Friday, October 25, 2019

Sharon Olds and Me

“You were very enthusiastic about writing poetry,” she says, as I hand her my copy of her latest book to sign. “You are a good poet!” “So are you!” I reply, pretty boldly I admit, but on this Pulitzer and I agree. I’ve been listening to Sharon Olds for over twenty years now, and each time, her work has grown, spurred on by her commitment to recording her truth.

I had the great good fortune of participating in not one, but two workshops with Olds in the early 2000s at the Omega Institute. My schedule was limited, so I was only free to do the weekend editions, but my employment at the time did make paying the impressive tuition easy. Money well spent. There was no work there, just a group of us who’d passed the application process, who’d demonstrated a commitment to poetry. She wrote along with us too, shared her rough drafts, offered comments on ours. She established a protocol of respect in those workshops which I’ve tried to emulate in my own attempts to lead my own workshops.

She is a delight in person, playful and wise all at once. For many years she hid her truth behind a firm assertion that the Speaker in her poem could not necessarily be assumed to be the Poet herself. She still does so today, but with a wink, acknowledging what we have known all along. Age and circumstance have always informed her work, as well as a thorough habit of observation I envy. She likens worms dug from the ground, in shape and color, to penises. She is not shy either of sharing intimate moments, odes to her breasts and clitoris. She writes about these things not for the shock value, but because they are precious parts of her body’s family. She gives them their due.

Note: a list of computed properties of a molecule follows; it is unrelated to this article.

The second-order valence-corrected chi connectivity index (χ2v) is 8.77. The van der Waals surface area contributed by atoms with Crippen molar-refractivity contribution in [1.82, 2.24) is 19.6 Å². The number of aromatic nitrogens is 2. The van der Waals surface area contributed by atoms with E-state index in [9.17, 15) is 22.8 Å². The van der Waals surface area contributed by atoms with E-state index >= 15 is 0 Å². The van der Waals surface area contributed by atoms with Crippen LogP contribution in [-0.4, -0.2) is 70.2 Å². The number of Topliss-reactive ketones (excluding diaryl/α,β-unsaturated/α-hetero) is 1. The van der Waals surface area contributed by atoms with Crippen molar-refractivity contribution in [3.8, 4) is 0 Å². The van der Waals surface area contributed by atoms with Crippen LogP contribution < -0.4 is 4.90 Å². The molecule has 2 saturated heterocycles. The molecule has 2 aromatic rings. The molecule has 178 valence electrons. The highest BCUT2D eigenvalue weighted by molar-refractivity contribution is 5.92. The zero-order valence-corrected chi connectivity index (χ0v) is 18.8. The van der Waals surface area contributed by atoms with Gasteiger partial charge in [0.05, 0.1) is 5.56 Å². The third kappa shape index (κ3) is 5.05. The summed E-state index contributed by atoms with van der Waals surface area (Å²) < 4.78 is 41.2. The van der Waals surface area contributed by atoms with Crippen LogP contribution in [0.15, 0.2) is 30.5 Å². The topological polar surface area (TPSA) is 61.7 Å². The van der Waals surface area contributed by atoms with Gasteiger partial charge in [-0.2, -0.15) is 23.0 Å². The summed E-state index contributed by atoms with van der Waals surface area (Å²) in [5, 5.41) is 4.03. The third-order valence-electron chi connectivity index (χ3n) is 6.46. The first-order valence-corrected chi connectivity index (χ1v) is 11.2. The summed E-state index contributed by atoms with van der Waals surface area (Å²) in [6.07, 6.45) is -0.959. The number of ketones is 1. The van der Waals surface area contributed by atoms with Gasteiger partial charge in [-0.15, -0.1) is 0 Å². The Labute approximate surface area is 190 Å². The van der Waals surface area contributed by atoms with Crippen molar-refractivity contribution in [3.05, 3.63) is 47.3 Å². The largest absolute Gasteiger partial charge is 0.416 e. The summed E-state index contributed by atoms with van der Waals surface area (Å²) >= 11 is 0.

After the workshops, I had the pleasure of hearing Olds read at the old Dodge Poetry Festival, usually under the big colored lights of the Main Tent, her words transcribed by a frantic typist to the big running sign for those seated in the back. Crossing paths with her on the grounds, she was always gracious, always gave the impression that she recalled our time in the workshop. It’s happened so often I may begin to believe it soon. In recent years, she has slowed down somewhat. For a time, she divided herself between Manhattan and New Hampshire, in what must have been a schizophrenic lifestyle. It seems she is securely settled back down in the City full-time for now. A trip to Albany was probably one she knew well, from her days as our state Poet Laureate. I’m glad she made the journey again last night.

Olds' newest collection, Arias, was published a week ago, and of course I got it. I have never been disappointed by her books, and Arias is perhaps the richest example of her art. There’s a depth, a self-reflection in it, as it dashes forward and back, that is deeply satisfying to me. Old friends are mentioned, other poets, the many poets she’d been close to who’ve passed, and she looks towards her own ending, too. I’m only halfway through, but I’m glad I have the day off to plow through the rest. Plowing is a good thing, especially in material this nutritious. 

There is something about seeing her older, a cane, hearing less sharp than before, that isn’t sad so much as a firm sign of how long I’ve been observing her. She is aging, I am aging, and the world around us seems to be on fire, again. It has survived before, even as empires thought to be immortal did not. Olds signed my book, and I told her how beautiful she was. Her long hair is almost white now, clipped haphazardly away from her face, and her face is smooth and free of paint. I asked her, hesitantly, if I could hug her, and she agreed. I thanked her for coming, pressing close for a moment. What I really meant was, thank you for being. 

Monday, October 14, 2019

What the Heck? Worth a Shot- Dodge Reader Application